The most important election in American History.
And the Democrats know it.
So, get ready for anything goes.
Because after all, the end justifies the means.
There will be all out Nuclear Race War.
Bush Derangement Syndrome will be epidemic.
You’ll up to the sky in kitchen sinks.
Nothing will actually be off limits.
Everyone of you who even hints at disagreeing with them is a Racist or an Uncle Tom.
You know who you are. 🙂
And The Mainstream Media will be right there in their propaganda roll as the Ministry of Truth.
The Ministry of Truth is involved with news media, entertainment, the fine arts and educational books. Its purpose is to rewrite history and change the facts to fit Party doctrine for propaganda effect. For example, if Big Brother makes a prediction that turns out to be wrong, the employees of the Ministry of Truth go back and rewrite the prediction so that any prediction Big Brother previously made is accurate. This is the “how” of the Ministry of Truth’s existence. Within the novel Orwell elaborates that the deeper reason for its existence is to maintain the illusion that the Party is absolute. It cannot ever seem to change its mind (if, for instance, they perform one of their constant changes regarding enemies during war) or make a mistake (firing an official or making a grossly misjudged supply prediction), for that would imply weakness and to maintain power the Party must seem eternally right and strong.
Think how underplayed the greatest lie of the Obama administration is being ignored, That of the Health Care Mandate as a Tax then you get the idea.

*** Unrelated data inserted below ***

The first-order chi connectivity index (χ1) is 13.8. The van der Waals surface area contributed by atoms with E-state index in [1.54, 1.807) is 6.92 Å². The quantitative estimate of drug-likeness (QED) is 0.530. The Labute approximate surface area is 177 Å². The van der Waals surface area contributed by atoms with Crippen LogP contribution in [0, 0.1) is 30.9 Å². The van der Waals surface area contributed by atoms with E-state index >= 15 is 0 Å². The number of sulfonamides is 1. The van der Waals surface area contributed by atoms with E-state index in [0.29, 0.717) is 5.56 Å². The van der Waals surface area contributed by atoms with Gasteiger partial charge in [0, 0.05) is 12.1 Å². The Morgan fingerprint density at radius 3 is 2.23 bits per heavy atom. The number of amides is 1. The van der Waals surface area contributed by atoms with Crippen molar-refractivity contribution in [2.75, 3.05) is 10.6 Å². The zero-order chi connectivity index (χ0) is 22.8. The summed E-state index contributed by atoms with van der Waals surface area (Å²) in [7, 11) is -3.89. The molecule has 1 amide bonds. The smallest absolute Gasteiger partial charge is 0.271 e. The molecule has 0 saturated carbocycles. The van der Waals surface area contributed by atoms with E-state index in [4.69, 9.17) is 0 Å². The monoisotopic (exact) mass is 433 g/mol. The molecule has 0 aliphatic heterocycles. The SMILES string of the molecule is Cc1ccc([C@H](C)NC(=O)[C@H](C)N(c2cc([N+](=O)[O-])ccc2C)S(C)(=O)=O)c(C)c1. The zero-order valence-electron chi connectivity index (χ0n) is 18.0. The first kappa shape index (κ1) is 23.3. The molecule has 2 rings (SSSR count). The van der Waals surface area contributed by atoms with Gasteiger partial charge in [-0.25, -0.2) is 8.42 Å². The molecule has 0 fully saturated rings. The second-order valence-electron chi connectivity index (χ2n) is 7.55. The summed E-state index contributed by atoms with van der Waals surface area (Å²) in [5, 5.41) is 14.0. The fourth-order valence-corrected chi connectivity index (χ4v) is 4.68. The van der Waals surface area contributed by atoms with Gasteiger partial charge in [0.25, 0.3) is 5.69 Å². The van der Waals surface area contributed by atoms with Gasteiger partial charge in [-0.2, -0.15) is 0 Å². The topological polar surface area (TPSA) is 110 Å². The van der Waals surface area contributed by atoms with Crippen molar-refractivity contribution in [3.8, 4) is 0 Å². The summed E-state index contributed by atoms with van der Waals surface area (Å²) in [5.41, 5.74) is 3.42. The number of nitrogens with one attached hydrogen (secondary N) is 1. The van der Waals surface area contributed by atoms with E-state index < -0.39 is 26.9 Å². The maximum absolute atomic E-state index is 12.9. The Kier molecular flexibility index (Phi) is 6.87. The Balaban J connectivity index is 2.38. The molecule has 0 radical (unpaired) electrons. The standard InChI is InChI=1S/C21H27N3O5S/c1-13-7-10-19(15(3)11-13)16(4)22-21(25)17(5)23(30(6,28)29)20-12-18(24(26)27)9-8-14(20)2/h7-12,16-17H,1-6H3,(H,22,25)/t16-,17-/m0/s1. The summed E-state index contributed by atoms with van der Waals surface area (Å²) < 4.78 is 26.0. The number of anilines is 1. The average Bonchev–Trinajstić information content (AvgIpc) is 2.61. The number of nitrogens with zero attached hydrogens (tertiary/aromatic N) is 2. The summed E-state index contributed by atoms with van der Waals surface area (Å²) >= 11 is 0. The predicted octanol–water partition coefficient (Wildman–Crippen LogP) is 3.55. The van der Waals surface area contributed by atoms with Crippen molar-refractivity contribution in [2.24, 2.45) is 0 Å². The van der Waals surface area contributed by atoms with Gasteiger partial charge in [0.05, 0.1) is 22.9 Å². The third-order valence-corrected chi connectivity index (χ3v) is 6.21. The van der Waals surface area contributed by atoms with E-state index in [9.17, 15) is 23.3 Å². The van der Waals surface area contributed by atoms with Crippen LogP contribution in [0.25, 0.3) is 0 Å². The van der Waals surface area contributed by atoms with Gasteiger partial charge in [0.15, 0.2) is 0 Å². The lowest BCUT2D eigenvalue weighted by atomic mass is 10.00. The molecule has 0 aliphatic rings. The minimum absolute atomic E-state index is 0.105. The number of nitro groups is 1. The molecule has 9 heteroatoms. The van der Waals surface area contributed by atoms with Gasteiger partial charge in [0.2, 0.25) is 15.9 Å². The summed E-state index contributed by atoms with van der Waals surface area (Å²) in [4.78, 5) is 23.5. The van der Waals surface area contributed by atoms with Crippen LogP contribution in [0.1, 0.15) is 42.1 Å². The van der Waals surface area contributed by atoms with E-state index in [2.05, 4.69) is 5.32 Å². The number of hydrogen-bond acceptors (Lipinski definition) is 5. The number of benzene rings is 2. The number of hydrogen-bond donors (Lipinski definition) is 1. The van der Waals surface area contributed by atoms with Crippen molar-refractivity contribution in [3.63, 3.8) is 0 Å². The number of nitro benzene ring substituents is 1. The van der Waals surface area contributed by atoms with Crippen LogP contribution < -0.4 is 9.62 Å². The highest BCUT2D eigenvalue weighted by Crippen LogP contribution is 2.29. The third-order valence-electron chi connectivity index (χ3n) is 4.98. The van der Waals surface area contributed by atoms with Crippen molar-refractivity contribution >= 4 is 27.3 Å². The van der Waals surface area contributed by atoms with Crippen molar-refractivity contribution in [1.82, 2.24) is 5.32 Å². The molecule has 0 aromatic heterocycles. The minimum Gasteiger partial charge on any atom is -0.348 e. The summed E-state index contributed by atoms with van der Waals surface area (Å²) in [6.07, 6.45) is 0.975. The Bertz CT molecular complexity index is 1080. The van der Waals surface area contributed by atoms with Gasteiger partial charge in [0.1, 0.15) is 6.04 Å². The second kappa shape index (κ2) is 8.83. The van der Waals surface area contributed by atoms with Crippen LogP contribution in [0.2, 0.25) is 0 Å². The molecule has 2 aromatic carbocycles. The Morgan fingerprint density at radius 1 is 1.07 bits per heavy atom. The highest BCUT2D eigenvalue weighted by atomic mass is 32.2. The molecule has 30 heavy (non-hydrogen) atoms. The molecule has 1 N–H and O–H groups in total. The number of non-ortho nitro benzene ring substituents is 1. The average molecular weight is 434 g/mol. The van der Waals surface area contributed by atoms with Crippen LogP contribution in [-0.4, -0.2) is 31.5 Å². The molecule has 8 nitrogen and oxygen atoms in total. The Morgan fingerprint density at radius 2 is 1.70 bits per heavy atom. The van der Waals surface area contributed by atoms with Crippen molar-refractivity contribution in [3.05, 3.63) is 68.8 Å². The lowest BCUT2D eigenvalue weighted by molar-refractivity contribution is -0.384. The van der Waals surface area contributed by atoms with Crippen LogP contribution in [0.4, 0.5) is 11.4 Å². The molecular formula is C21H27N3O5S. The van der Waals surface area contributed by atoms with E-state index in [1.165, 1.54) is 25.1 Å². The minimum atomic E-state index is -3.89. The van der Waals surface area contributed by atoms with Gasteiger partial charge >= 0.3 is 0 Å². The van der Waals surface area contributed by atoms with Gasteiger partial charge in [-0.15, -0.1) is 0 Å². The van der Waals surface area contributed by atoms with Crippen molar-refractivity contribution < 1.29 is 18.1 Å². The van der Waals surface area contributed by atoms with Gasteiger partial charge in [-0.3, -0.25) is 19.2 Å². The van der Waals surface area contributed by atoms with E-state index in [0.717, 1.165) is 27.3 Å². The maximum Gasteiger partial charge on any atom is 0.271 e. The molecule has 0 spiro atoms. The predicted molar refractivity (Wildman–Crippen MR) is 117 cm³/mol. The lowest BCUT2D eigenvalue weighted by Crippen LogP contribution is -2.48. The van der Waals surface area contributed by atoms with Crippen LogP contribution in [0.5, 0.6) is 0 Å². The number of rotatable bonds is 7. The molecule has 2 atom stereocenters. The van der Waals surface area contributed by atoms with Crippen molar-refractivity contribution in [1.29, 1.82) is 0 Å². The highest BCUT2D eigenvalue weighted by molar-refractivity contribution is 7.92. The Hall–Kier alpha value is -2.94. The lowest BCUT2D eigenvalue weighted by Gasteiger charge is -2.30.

Then it came out this week that many in the News Media (not just “commentators”) actively and with political forethought deliberately ignored, suppressed or actively worked against the Reverend Jeremiah Wright story when it broke and actively worked to get Obama elected in general by hook or by crook.
Absolutely no “objectivity” or “journalism” need apply.
Did you notice how fast it disappeared? And anyone who brought it after that was…<<drum roll>>…A RACIST! 🙂
And if you disagreed with Obama, you were de facto a Racist?
Then after he was elected the Tea Party sprung up, and guess what, they were Racists too!!
It was no accident. I was a calculated plan by the very journalists themselves.
Someone found a forum where “journalists” hung out and said what they really think.
But don’t expect to here it on the Mainstream Media, the very people who were saying it. 🙂
Daily Caller: It was the moment of greatest peril for then-Sen. Barack Obama’s political career. In the heat of the presidential campaign, videos surfaced of Obama’s pastor, the Rev. Jeremiah Wright, angrily denouncing whites, the U.S. government and America itself. Obama had once bragged of his closeness to Wright. Now the black nationalist preacher’s rhetoric was threatening to torpedo Obama’s campaign.
According to records obtained by The Daily Caller, at several points during the 2008 presidential campaign a group of liberal journalists took radical steps to protect their favored candidate. Employees of news organizations including Time, Politico, the Huffington Post, the Baltimore Sun, the Guardian, Salon and the New Republic participated in outpourings of anger over how Obama had been treated in the media, and in some cases plotted to fix the damage.
In one instance, Spencer Ackerman of the Washington Independent urged his colleagues to deflect attention from Obama’s relationship with Wright by changing the subject. Pick one of Obama’s conservative critics, Ackerman wrote, “Fred Barnes, Karl Rove, who cares — and call them racists.”
Specifically, “If the right forces us all to either defend Wright or tear him down, no matter what we choose, we lose the game they’ve put upon us,” Ackerman wrote on the Journolist listserv in April 2008. “Instead, take one of them — Fred Barnes, Karl Rove, who cares — and call them racists.”